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Neon Neon Stainless Style Review

Album. Released 2008.  

BBC Review

A post-modern wonder, as sleek as its subject matter.

Jessica Braham 2008

The alchemists, Gruff Rhys, lead singer and guitarist of Super Furry Animals, and Bryan Hollon, aka Boom Bip, Los Angeles based industrial dance producer and musician, have teamed up to create gold with their debut album Stainless Style. The couple first worked together on Blue Eyed in the Red Room, Bip's 2005 album on the track Do's and Don'ts (also released as a 7"), and from there a plan was hatched for a future album. Hollon, who came to the attention of John Peel and Gilles Peterson in the early 2000s for his unique brand of electronica and hip-hop is not shy of musical collaborations having remixed a number of his fellow contemporaries including Mogwai and Boards of Canada. In the latest delivery a host of artists have been drafted in including Har Mar Superstar, Fabrizio Moretti, drummer of The Strokes, Yo Majesty, Spank Rock and The Magic Numbers.

Stainless Style is a concept album inspired by the American playboy engineer John Delorean who developed the DeLorean DMC-12 sports car, most famously used in the film, Back To The Future (1985). The 80s car theme runs coherently throughout with some highly provocative artwork looking like it came straight out of The Face. This is certainly an album du jour. Neon Theme, the first track, sounds suspiciously like something out of Garth Marenghi's Darkplace and you would be forgiven for wondering if this was a weird sci-fi joke, but it's worth continuing. The second track Dream Cars comes in with a dirty electro beat, influenced by edgy '80s pop. Trick For Treat is an oddball mix of the smooth vocals of Rhys, rap from Spank Rock, and the enchanting sound of Eastern European gypsy violin cementing a harmonious whole. Rhys' influence bubbles through more fully in Steel Your Girl; a fluid indie track that will have you humming for days.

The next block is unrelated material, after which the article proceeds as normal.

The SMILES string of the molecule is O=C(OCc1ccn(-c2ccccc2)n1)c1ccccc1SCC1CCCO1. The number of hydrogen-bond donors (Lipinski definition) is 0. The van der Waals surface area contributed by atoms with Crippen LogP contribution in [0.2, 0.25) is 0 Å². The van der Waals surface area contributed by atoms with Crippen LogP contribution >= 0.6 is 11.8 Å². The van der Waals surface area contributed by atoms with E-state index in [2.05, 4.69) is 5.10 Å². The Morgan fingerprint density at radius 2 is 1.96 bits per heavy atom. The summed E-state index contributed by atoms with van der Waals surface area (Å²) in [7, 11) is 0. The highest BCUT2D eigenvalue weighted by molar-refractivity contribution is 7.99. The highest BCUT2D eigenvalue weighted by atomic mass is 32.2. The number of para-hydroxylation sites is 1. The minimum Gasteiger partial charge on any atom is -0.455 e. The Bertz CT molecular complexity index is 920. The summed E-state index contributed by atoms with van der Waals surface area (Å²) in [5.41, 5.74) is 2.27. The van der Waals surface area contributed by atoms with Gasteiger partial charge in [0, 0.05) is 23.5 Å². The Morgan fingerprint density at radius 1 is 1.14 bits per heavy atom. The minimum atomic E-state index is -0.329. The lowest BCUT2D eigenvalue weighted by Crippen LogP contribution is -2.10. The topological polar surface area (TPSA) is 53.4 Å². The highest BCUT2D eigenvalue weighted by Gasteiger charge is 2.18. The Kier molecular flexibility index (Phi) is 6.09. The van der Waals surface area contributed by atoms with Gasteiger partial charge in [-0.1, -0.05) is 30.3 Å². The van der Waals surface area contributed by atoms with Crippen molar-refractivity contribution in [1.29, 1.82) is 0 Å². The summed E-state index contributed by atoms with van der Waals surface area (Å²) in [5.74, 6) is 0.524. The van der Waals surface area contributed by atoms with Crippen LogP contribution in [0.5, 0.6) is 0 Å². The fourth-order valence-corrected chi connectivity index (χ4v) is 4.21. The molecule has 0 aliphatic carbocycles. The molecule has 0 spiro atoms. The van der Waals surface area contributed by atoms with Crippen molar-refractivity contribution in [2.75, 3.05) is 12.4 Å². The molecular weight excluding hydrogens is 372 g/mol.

Appealing to electro, pop, indie, and hip-hop fans alike Stainless Style slips effortlessly between a vast array of musical camps, paying homage to the intuitive capabilities of Rhys and Hollon. It's a worthy collaboration that constantly gives evidence of two minds working on very different frequencies and finds a natural comparison in Damon Albarn's The Good, The Bad, And The Queen project, where afrobeat, punk and space rock seemed such easy bedfellows. The strength of this particular creation lies in the same playful interpretation of different genres. A post-modern wonder, as sleek as its subject matter.

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